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Marks & Spencer Marble Arch flagship demolition delayed by General Election

Chloe Burney
10 June 2024

Marks & Spencer’s controversial Oxford Street flagship rebuild is being stalled, with the retailer having to wait months for a decision on plans due to the General Election.

The retailer’s CEO, Stuart Machin, has said that the redevelopment of its Marble Arch store is the right solution, claiming that the current building is "riddled with asbestos".

Last month, M&S said it was hopeful ministers would approve its plans "very, very soon". But the election on 4 July may delay the decision for months after a new government is in place, according to This is Money.

Marks & Spencer was previously permitted to demolish the building and replace it with a new, modern store alongside office and leisure facilities. However, the decision was overturned by Gove on heritage and environmental grounds last year.

There had been objections to the plans to demolish the Art Deco facade from heritage groups and environmental campaigners. Michael Gove said the plans risked compromising other nearby landmarks, such as the Selfridges store built in the early 1900s.

However, Selfridges had previously spoken out in support of Marks & Spencer's plans, saying it would likely drive footfall to the Marble Arch end of London's Oxford Street.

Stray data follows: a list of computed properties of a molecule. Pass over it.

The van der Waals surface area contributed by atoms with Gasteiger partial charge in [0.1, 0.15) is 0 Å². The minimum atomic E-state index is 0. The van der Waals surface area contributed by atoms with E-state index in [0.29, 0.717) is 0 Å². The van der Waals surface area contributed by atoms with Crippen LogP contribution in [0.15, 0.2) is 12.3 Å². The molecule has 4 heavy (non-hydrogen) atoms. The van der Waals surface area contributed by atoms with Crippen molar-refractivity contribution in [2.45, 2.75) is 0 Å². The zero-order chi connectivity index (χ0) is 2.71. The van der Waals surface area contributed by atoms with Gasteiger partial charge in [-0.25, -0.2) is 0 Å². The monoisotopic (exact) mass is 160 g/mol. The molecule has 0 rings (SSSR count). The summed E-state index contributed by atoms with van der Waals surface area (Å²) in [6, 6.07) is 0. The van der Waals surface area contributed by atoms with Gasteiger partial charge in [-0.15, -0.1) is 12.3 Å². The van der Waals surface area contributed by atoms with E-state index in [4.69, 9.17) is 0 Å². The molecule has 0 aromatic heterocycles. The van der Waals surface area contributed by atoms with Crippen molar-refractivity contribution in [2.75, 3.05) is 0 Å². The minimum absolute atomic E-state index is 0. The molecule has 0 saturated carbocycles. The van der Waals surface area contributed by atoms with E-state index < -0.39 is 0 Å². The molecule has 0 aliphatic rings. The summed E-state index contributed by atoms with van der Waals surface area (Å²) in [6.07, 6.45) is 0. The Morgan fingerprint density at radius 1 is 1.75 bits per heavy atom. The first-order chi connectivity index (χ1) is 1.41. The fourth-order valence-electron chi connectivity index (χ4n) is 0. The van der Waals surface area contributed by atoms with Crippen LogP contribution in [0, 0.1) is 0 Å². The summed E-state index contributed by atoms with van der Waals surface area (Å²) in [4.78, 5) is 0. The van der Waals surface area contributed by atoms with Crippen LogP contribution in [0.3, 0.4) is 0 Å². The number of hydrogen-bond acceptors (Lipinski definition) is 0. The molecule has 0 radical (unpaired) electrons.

M&S boss Stuart Machin labelled Gove's decision 'utterly pathetic'. He accused him of 'an anti-business approach, choking off growth and denying Oxford Street of thousands of new quality jobs'.

In March, M&S claimed a win when High Court Judge Mrs Justice Lieven agreed with the retailer that Michael Gove, the Secretary of State for Levelling Up, Housing and Communities, had "misinterpreted and wrongly applied planning policy", branding his decision to block the scheme as "unlawful".

This comes after the Mail revealed that Michael Gove's Department for Levelling Up, Housing and Communities has spent £141,000 of taxpayers' money on the planning wrangle. The sum of money has been spent on legal fees in the dispute since last year, according to a Freedom of Information disclosure.

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